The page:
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GERD is the digestive disorder in which the stomach content flows back into the food pipe or esophagus. This condition occurs when lower esophageal sphincter, a ring between esophagus and stomach is affected. As the stomach contains acid, backflow of its contents may irritate the food pipe, thereby producing intractable symptoms. It affects people of all ages, from infants to older adults, and pregnant women usually suffer from heartburn and indigestion caused by GERD. GERD can be easily managed through diet and life-style changes but few people require strong medications or even surgery to reduce the symptoms.
Heartburn, also called as indigestion is the most common symptom of GERD which usually feels like burning in the chest that radiates to the neck and throat. This symptom usually lasts for 2 hrs and may get worse after eating. Other symptoms include:
If the chest pain increases with physical activity such as bending, then it is due to an underlying cardiovascular complication. Else, it is less likely that GERD produces chest pain upon physical activity. Meet the doctor if there are symptoms of chest pain, shortness of breath, and arm pain because they may be the symptoms of heart attack.
GERD mainly occurs when lower esophageal sphincter becomes weak or relaxes, causing stomach contents to come back into the esophagus. This may be due to various factors like increased pressure on the abdomen,
If heartburn is observed only after taking certain foods, it is better to avoid them or eliminate them from the diet.
GERD is a common condition observed in all the age groups, however, it is rarely seen in children. The risk factors of GERD include:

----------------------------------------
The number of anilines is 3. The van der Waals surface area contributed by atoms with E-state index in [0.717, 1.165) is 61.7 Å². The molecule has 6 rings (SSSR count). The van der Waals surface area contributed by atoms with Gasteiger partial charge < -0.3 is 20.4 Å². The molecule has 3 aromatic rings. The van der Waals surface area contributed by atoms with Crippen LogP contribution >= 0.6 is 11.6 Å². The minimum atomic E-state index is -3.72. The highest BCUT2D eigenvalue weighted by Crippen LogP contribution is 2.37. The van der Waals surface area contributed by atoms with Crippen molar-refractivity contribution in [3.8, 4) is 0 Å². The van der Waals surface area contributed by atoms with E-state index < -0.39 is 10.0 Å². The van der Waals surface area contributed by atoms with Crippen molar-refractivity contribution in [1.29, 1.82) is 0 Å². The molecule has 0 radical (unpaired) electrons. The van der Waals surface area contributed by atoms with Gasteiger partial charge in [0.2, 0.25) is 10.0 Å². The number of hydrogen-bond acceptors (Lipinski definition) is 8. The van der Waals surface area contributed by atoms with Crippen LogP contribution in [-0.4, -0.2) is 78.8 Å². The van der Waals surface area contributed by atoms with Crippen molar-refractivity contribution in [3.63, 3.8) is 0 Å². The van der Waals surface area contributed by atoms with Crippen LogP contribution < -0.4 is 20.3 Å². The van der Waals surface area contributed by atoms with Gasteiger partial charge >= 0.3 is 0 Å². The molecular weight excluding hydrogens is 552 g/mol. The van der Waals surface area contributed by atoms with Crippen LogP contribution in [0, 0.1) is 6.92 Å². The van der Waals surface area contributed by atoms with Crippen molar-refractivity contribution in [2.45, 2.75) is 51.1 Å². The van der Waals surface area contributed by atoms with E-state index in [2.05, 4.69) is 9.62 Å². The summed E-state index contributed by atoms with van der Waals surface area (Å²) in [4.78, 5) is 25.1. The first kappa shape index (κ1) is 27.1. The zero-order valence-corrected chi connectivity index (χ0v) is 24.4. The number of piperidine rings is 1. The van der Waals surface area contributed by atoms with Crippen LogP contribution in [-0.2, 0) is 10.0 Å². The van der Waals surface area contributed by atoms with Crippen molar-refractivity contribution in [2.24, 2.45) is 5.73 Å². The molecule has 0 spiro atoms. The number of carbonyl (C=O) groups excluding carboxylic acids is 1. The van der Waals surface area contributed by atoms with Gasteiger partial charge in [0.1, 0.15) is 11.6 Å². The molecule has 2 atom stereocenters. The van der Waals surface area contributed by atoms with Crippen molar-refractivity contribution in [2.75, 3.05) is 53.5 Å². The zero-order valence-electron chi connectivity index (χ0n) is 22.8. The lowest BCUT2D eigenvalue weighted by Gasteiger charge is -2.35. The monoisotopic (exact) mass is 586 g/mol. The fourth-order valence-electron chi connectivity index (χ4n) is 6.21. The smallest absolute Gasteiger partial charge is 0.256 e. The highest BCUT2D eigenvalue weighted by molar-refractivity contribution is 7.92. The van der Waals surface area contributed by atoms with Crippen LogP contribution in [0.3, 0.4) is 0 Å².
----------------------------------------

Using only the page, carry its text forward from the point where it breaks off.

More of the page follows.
GERD should be treated whenever noticed. If the condition persists for longer time, it may lead to complications like narrowing of the esophagus, esophageal ulcers, and Barrett’s esophagus.
Diagnosis of GERD is based on the symptoms such as heartburn. Various other tests are recommended for confirming the diagnosis.
Lifestyle and dietary management can help reduce the amount of reflux and damage to the lining of the esophagus. If the patient does not feel relief within few weeks, the physician may recommend other treatment options like medications and surgery.
Lifestyle and dietary changes
Taking OTC medications offers significant relief. Doctors usually prescribe the following medications for acid reflux treatment:
Surgery is proscribed only when the medications do not work. Surgery also prevents long-term medication use. Surgery is usually performed to tighten and strengthen the lower esophageal sphincter to prevent the reflux of stomach content into the esophagus.
Making certain lifestyle changes can help prevent the heartburn and GERD.
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